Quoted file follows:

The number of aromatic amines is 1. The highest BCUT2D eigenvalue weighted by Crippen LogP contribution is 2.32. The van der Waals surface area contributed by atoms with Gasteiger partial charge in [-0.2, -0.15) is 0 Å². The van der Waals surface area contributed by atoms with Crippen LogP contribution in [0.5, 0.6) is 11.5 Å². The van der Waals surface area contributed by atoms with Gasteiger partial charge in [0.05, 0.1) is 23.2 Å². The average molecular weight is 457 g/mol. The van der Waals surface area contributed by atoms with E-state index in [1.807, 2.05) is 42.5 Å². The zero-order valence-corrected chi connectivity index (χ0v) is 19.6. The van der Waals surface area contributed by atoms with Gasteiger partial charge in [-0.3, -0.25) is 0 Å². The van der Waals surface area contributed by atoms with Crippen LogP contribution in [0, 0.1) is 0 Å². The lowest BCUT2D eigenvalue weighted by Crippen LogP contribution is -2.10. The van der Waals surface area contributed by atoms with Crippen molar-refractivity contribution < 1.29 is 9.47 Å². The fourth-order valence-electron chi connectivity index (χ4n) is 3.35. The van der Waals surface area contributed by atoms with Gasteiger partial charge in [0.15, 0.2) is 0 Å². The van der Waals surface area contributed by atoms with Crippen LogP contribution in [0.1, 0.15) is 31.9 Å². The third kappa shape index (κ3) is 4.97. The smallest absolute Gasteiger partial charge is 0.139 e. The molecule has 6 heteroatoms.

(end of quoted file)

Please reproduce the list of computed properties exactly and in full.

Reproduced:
The number of aromatic amines is 1. The highest BCUT2D eigenvalue weighted by Crippen LogP contribution is 2.32. The van der Waals surface area contributed by atoms with Gasteiger partial charge in [-0.2, -0.15) is 0 Å². The van der Waals surface area contributed by atoms with Crippen LogP contribution in [0.5, 0.6) is 11.5 Å². The van der Waals surface area contributed by atoms with Gasteiger partial charge in [0.05, 0.1) is 23.2 Å². The average molecular weight is 457 g/mol. The van der Waals surface area contributed by atoms with E-state index in [1.807, 2.05) is 42.5 Å². The zero-order valence-corrected chi connectivity index (χ0v) is 19.6. The van der Waals surface area contributed by atoms with Gasteiger partial charge in [-0.3, -0.25) is 0 Å². The van der Waals surface area contributed by atoms with Crippen LogP contribution in [0, 0.1) is 0 Å². The lowest BCUT2D eigenvalue weighted by Crippen LogP contribution is -2.10. The van der Waals surface area contributed by atoms with Crippen molar-refractivity contribution < 1.29 is 9.47 Å². The fourth-order valence-electron chi connectivity index (χ4n) is 3.35. The van der Waals surface area contributed by atoms with Gasteiger partial charge in [0.15, 0.2) is 0 Å². The van der Waals surface area contributed by atoms with Crippen LogP contribution in [0.1, 0.15) is 31.9 Å². The third kappa shape index (κ3) is 4.97. The smallest absolute Gasteiger partial charge is 0.139 e. The molecule has 6 heteroatoms.